What the manifestos mean for the care sector

As the election looms it appears that we are no closer to having a clear indication of who will be in government come June. The electorate will have their say on the 7th of May, with the playing fields seemingly level between the two main parties and a host of former outsiders looking to make significant inroads.

Multiple competing views are represented and how social care policy care policy will look six months from now appears increasingly muddled. Whatever the outcome, the next parliament will be absolutely key to how the country balances cuts to spending with managing the needs of an ageing population stretching services to breaking point.

The manifestos are out, with Labour and the Conservatives placing down markers of their vision for the future of social care.  The Conservatives, classically seen as the protectors of personal wealth, have focused their commitments on ensuring that people are protected from massive care costs by shifting payments to local authorities as per the Care Act. While this is good news for the individual, it fails to answer how councils – who are already struggling with their care bills – will fund this.

Labour, the traditional champions of the NHS and social care have stated that they wish to end the culture of fifteen-minute care visits, and bring an extra 15,000 homecare workers into the fold. While these address problems at the heart of social care in the UK, funding again fails to be accounted for – an issue that lies at the heart of the challenge.

The other parties see this election as their opportunity to have a much greater say by being brought into government, with pundits stating that no party is likely to have a majority. The Liberal Democrats, UKIP and the Green Party all have a vision of a more integrated health and social care system to some degree, but are vague on both details and funding strategies. The SNP meanwhile have yet to nail their flag to the mast on social care. While these parties stand no chance of governing alone, they each have the potential to shape any would-be coalition’s social care policy.

Talking about shaking up social care policy and delivery is easy, implementing it will prove to be far harder. While it is good to see the Parties opening up a discourse about the problems the industry is facing and how to combat them, the electorate deserve a realistic explanation of how solutions will be brought about. So far none of the parties have delivered this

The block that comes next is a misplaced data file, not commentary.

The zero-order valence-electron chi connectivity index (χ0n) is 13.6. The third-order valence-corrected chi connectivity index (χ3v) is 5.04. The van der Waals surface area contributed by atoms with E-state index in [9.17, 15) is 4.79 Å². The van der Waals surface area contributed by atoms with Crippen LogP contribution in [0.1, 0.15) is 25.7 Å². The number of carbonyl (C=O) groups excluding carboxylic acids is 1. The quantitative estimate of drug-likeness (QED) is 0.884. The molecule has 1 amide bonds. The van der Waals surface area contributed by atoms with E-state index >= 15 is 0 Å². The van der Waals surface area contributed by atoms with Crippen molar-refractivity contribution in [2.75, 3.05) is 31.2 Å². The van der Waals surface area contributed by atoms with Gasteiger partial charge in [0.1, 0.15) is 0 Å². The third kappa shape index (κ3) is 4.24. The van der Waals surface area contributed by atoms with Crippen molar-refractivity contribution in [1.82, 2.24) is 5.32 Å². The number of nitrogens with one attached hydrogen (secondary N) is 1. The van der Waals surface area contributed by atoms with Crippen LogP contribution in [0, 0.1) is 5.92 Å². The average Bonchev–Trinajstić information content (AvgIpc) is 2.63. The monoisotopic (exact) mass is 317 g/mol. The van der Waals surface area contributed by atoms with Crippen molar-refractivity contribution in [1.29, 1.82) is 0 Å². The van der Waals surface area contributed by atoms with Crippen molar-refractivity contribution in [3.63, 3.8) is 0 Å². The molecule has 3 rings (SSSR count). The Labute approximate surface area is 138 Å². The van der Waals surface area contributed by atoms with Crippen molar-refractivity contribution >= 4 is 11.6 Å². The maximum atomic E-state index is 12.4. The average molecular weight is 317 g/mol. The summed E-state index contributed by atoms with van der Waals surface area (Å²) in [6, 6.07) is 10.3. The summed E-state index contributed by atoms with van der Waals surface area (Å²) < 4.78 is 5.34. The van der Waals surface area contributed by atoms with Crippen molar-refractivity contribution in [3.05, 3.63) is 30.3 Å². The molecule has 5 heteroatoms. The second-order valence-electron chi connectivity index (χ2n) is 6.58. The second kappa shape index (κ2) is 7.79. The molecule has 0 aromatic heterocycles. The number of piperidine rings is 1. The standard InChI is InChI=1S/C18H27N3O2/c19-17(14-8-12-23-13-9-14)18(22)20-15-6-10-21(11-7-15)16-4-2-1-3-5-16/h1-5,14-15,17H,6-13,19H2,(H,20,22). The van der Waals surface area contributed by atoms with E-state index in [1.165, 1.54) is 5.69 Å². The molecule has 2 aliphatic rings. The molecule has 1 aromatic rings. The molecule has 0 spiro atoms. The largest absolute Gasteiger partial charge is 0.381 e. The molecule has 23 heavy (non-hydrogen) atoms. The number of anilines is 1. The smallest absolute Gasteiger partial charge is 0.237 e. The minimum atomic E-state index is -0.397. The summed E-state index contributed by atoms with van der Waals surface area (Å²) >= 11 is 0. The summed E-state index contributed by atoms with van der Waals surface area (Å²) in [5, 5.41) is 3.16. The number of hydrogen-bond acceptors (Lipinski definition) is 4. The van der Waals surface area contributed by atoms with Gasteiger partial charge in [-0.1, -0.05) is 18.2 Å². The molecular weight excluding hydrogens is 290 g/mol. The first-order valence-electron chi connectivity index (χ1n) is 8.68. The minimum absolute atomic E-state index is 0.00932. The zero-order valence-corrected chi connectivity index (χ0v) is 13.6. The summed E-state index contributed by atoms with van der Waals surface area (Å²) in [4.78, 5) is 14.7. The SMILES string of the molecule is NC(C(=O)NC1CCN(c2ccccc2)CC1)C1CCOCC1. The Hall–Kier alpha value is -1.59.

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Jobs FAQs

What shifts or rotas are available for professional carers?

Our branches have a wide variety of hours and rotas which means it’s possible to find shifts that fit in with your life situation, whether you want a full time role or are just looking for a few hours a week. All that we ask is that you commit to the hours you can do two weeks in advance.

Do I need care experience to join?

Six months’ professional care experience is ideal - such as a domiciliary carer, care assistant, homecare worker, support worker or healthcare assistant. However, if you are new to care some branches do offer training leading to care certificates, so please contact the recruitment team to discuss on 0808 239 9716.

Do I need a driving licence?

A full clean driving is required for some roles, but not all. Job roles normally state if a driving licence is required, but if you are unsure then please contact the recruitment team on 0808 239 9716.

What pre-employment checks do you do?

To join Prestige Nursing & Care as a professional carer you will be required to apply for a DBS (Disclosure and Barring Service) check, unless you are registered with the update service.

We can help you apply via your local branch. When you work with children and vulnerable adults a DBS check is a legal requirement. Find out more about DBS checks: https://www.gov.uk/government/organisations/disclosure-and-barring-service/about.

We also require two professional references, one of which should be your current or most recent employer.

Finally, you will be required to provide proof of eligibility to work in the UK, NI number, ID and proof of address. Your recruiter will talk you through all requirements and support you all the way.

What training do I need to complete before starting work?

You will need to complete both online e-learning modules and virtual training via Microsoft Teams. This is very flexible and can be completed from home as long as you have a compatible device. Find out more about the training we offer.

Is the training free?

Yes, the training is completely free.

Do you offer regular patterns of work?

Yes, our branches offer a wide variety of hours and shift patterns.

Will I be employed by Prestige Nursing & Care?

You would become a member of our team with a contract for services. You would be eligible for things like SSP and holiday, as well as a NEST workplace pension.

How old do you have to be to work as a carer?

You need to be 18 years old to join our care team and there is no upper age limit.

How often will I get paid?

We pay all our professional carers weekly.